Two years ago, we first introduced the DuMPLING technique in Molecular Systems Biology. The method is used to analyze dynamic phenotypes in large genetic libraries and subsequently recover the underlying genotype; it was conceived in response to the lack of efficient screening tools for complex phenotypes in large cell libraries.
This time we have tested the performance of DuMPLING to investigate the bacterial cell cycle regulation. From a plasmid library, we express sgRNA for 235 different genes together with a barcode that can be used to recover the genotype. The E. coli cells transformed with the plasmid pool are phenotyped individually in a microfluidic chip allowing only one single clone to propagate in each position. When the phenotype has been determined, the barcodes are interrogated by sequential rounds of FISH probe hybridization.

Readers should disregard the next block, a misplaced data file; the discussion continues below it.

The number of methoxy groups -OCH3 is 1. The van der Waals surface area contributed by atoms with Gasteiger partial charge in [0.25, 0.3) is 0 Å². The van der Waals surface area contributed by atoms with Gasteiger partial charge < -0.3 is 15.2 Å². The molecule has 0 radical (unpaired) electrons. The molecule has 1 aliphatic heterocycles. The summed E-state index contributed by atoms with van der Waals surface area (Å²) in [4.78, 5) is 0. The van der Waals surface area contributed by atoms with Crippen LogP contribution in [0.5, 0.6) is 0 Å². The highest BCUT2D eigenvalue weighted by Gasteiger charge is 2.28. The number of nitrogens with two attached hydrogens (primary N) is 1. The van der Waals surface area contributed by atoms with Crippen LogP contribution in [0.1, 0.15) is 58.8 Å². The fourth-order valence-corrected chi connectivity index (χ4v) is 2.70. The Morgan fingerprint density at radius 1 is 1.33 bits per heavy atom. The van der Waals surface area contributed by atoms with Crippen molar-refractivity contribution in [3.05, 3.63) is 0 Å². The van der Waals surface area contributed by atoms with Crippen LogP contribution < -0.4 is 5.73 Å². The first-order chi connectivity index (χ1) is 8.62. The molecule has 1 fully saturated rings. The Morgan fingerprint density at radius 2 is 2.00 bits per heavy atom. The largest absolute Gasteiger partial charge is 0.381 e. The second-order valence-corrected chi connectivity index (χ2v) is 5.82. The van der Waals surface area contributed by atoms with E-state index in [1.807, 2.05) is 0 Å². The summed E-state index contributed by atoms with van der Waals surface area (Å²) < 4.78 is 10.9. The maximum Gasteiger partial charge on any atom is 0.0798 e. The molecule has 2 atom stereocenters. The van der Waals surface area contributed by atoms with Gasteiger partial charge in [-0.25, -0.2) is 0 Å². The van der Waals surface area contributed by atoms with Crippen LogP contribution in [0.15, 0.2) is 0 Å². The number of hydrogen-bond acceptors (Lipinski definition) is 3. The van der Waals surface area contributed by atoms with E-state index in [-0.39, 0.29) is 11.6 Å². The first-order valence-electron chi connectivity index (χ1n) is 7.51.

The results are encouraging. The DuMPLING accurately identifies most of the genes that are previously associated with cell cycle regulation, and we can also resolve the particular effect of these genes on specific parameters such as initiation and division-size as well as the variability in these traits. The next step is to expand the library to include all the genes in the E. Coli genome. In this way, we hope to identify the missing regulatory elements and arrive at a model that can satisfactory reproduce the observed precision of replication initiation.
The complete article is available in Nature Methods.
Instructions for how to download the microscopy images and analysis output associated with the DuMPLING experiments are found at IDR. Use idr0065 as User. The data and analysis output resides in the 20190930-ftp folder.